Federal government websites often end in. The site is secure. In , Ethiopia made a moderate advancement in efforts to eliminate the worst forms of child labor. The government also nearly quadrupled the labor inspectorate's budget from its allocation, and in collaboration with the World Bank and UNICEF, it distributed million textbooks and constructed primary school classrooms. However, children in Ethiopia continue to engage in the worst forms of child labor, including in forced labor in domestic work. Children also perform dangerous tasks in agriculture.
Ethiopia: Exploiting the Gulf’s scramble for the Horn of Africa
Findings on the Worst Forms of Child Labor - Ethiopia | U.S. Department of Labor
Help us continue to fight human rights abuses. Please give now to support our work. Click to expand Image African migrants receive food and water inside a football stadium in the Red Sea port city of Aden in Yemen, on April 23, They also encounter abusive prison conditions in Saudi Arabia before being summarily forcibly deported back to Addis Ababa. Authorities in Ethiopia, Yemen, and Saudi Arabia have taken few if any measures to curb the violence migrants face, to put in place asylum procedures, or to check abuses perpetrated by their own security forces. A combination of factors, including unemployment and other economic difficulties, drought, and human rights abuses have driven hundreds of thousands of Ethiopians to migrate over the past decade, traveling by boat over the Red Sea and then by land through Yemen to Saudi Arabia. Saudi Arabia and neighboring Gulf states are favored destinations because of the availability of employment.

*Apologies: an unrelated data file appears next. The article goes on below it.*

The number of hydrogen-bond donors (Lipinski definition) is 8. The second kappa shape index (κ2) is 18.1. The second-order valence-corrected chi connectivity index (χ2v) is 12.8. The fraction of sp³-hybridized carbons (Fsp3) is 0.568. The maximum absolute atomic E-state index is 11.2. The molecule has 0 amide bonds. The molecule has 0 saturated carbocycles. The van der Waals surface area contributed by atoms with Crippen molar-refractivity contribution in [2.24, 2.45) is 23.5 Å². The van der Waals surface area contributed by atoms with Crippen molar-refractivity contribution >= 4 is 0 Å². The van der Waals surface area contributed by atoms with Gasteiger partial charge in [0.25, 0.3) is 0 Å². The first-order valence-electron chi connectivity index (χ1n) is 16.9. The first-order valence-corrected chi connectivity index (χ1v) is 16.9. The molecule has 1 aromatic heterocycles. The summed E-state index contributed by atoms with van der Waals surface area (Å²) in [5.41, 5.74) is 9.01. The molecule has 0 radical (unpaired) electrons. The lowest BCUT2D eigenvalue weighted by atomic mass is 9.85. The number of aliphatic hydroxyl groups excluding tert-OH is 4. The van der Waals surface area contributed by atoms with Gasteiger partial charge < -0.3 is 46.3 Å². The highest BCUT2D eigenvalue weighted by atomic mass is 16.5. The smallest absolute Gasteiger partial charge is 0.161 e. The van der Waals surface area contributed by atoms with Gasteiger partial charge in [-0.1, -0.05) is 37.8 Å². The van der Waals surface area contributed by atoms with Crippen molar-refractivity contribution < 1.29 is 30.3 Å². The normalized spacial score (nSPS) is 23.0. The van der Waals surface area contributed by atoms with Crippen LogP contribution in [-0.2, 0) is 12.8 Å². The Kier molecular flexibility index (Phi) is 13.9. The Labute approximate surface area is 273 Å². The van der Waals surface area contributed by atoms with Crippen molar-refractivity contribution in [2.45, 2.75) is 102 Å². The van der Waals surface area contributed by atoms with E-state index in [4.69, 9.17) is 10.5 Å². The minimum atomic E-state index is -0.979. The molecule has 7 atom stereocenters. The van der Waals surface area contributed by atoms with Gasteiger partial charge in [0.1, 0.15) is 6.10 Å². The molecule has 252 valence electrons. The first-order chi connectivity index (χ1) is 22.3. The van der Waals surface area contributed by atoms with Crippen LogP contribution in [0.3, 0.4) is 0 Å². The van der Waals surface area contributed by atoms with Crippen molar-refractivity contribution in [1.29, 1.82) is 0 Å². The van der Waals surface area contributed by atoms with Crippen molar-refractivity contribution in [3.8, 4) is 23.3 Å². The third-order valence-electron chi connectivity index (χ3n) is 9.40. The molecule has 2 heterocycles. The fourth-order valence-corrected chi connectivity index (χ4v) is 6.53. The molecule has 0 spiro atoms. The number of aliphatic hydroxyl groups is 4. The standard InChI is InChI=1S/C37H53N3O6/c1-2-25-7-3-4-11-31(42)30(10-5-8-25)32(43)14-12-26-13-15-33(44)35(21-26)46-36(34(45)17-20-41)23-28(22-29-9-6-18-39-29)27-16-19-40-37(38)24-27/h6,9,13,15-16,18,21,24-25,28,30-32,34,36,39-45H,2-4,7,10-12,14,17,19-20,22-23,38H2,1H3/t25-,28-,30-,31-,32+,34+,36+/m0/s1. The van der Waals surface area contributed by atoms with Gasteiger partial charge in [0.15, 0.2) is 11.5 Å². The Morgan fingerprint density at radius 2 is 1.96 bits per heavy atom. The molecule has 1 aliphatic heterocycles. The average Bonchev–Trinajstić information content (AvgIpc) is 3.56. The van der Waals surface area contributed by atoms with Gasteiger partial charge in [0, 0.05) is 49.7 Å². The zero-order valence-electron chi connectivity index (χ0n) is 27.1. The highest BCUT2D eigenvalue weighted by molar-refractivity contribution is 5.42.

Ethiopians 'abused on Gulf route, forcibly deported from Saudi'
HRW report says Ethiopian, Yemeni and Saudi officials have taken few, if any, steps to curb violence faced by migrants. Based on interviews with deportees in the Ethiopian capital Addis, Ababa, the report on Thursday documented exploitation, trafficking and violence that begin, according to the group, from the moment the migrants set off across the Red Sea or Gulf of Aden to reach the Arabian Peninsula. The report also said they have failed to ease the return of hundreds of thousands of Ethiopians caught up in a large-scale Saudi deportation campaign that began in November Ethiopians have long looked to Saudi Arabia as an escape from poor economic prospects and state repression, hoping to find work despite not having legal status. To get there, they board overcrowded boats that are at constant risk of sinking during sea crossings that can last up to 24 hours.
After 20 years of hostility, citizens on both sides of the border are waiting to see what the momentous rapprochement will mean and what the two leaders will do next. But the neighbouring populations are not the only ones keeping a close eye on the events. Nor are the Ethiopian and Eritrean governments the only players determining the future direction of their relationship and how it affects the broader Horn of Africa region. Further afield, several Middle Eastern nations are watching developments unfold and trying to ensure their interests in the region are well-served going forwards.